New England folks: I’ll be back at Fiber Revival this August 12, 2017!
Saturday, August 12, 2017
9am to 4pm Spencer Peirce Little Farm
5 Little’s Lane
$6 entrance fee ($4 children) to the property
Rain or Shine!
This festival is hard to beat. It’s held on the historic Spencer Peirce Little Farm in Newbury, Massachusetts, the setting is gorgeous, there’s a great selection of vendors (including Questionable Origin), and there’s even a beer truck! Aww yeah. Make sure you look around the Fiber Revival web site to see everything that’s going on.
This year, I’ll be teaching one 3-hour class and one 1-hour quickie session, because all of us want to be sure we still get plenty of shopportunity and general chill time, right? I mean, let me remind everyone, beer truck.
IN THE MORNING:
Consistency Without Treadles
There’s a lot of great information out there about how to spin consistent yarn by paying close attention to the mechanical setup of your spinning wheel and how you work with it (say, by counting treadles while you spin). But what if you’re looking for consistency, and you’re working with a spindle or an e-spinner? Those well-documented techniques won’t work for you. Does that mean nobody spun consistently before treadled wheels? Nope — humans have been doing so for over 30,000 years. So that’s where this class comes in. We’ll talk about what consistency means, and how you can achieve it using techniques that are independent of the equipment you’re using to make yarn. We’ll also cover some common ways of measuring and describing yarn, and go through some exercises aimed at maintaining consistency over the course of spinning for a large project, a project that takes a long time to spin, or a project you want to spin on more than one piece of equipment.
PREREQUISITES: You should be able to spin already, and have produced at least 3 spindles, bobbins, or skeins of yarn before taking this class. You should probably also have an interest in making yarn that is consistent across an entire batch.
YOU SHOULD BRING: Note-taking materials, whatever you’d like to spin on, and if you already have one handy, an example of a yarn you’ve spun where you’re not satisfied with how consistent it is (or isn’t).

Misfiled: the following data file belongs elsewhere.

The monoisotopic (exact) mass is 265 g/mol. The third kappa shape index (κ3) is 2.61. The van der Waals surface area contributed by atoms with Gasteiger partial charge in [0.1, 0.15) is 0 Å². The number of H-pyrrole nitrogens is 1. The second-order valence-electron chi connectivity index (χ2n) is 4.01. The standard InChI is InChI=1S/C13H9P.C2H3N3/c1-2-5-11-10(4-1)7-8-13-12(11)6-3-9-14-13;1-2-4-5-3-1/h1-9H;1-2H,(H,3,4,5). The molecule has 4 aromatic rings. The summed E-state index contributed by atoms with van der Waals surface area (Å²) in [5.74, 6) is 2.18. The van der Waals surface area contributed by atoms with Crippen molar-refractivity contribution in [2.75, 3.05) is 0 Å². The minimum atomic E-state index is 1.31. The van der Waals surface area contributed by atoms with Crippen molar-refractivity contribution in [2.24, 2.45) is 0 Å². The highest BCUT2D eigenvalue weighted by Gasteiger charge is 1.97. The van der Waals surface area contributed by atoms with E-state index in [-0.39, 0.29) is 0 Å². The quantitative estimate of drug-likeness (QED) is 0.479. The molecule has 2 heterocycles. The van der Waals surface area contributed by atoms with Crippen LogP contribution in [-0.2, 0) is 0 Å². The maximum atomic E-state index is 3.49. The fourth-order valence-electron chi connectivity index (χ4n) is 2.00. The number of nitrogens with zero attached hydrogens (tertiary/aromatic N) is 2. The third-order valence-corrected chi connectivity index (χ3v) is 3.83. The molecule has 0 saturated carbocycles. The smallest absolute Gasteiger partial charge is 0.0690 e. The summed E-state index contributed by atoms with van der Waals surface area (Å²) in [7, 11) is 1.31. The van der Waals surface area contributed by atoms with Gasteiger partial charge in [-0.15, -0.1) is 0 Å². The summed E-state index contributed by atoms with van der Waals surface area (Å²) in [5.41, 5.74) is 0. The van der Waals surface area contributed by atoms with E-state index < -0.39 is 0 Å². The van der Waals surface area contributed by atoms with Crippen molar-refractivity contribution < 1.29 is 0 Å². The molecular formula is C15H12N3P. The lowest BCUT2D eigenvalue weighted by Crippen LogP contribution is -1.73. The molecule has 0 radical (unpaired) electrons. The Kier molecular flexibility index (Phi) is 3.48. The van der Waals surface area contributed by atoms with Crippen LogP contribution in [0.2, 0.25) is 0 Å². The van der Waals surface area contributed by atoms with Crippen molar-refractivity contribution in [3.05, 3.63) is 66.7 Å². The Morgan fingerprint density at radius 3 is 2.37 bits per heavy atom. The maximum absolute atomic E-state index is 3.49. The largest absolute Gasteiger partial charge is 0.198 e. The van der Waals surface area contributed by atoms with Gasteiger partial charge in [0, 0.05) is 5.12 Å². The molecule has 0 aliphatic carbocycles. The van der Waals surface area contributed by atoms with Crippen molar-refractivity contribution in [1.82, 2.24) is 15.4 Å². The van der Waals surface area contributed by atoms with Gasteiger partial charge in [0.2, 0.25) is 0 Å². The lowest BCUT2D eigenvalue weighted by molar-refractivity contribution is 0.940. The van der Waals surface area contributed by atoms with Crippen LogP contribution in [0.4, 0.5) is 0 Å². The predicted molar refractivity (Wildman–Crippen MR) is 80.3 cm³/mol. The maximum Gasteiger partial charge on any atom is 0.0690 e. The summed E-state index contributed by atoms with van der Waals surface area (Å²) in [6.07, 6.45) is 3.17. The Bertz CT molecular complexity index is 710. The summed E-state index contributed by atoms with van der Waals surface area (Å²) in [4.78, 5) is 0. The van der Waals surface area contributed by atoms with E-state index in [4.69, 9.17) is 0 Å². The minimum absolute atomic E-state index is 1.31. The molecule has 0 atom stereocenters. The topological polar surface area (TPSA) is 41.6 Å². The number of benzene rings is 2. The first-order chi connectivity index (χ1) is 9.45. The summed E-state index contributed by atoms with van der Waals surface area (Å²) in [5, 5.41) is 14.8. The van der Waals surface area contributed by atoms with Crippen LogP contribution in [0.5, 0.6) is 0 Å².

Register now with credit card or PayPal:
IN THE AFTERNOON:
Self-Striping Yarn: Gradient vs. Fractal
You may have heard people throw these words around when discussing ways that yarn can produce color changes in a finished textile, without having to actually change yarn. But what do they really mean? Which one do you want, when? What do you need to have, or shop for, in order to produce these kinds of yarns? This one-hour quickie session will introduce you to two major kinds of self-striping yarn: the gradient, where colors shift gradually over the entire piece, and the fractal, where we get to debate what “fractal” even means while we make yarn whose color changes follow a pattern that shifts as the yarn grows longer.
PREREQUISITES: You should be able to spin enough to have made a skein of yarn; not for the absolute beginner who has never spun before, but if you’ve only been at this for a week or two and you’ve made some yarn, you’ll be able to hang. If you’re an experienced spinner, but you’d like to geek out on color stuff, this is also a good fit for you.
YOU SHOULD BRING: Wheel, spindle, e-spinner, or other apparatus you like to use to produce yarn.
Register now with credit card or PayPal:
WAIT LIST POLICY
If classes fill before you are able to register, you can request to be added to the wait list for a specific class by submitting a request via email to email@example.com. Wait list members will be notified of available spots by e-mail, in the order in which requests were received.
You may cancel at any time before 11:59PM on 11 July 2017, and will receive a refund for your registration minus a $5 cancellation fee. Starting on 12 July 2017, no refund is available, but you can sell your spot with no limitations so long as you let the buyer know to tell us they’re using your spot, or you email to let us know to expect someone else.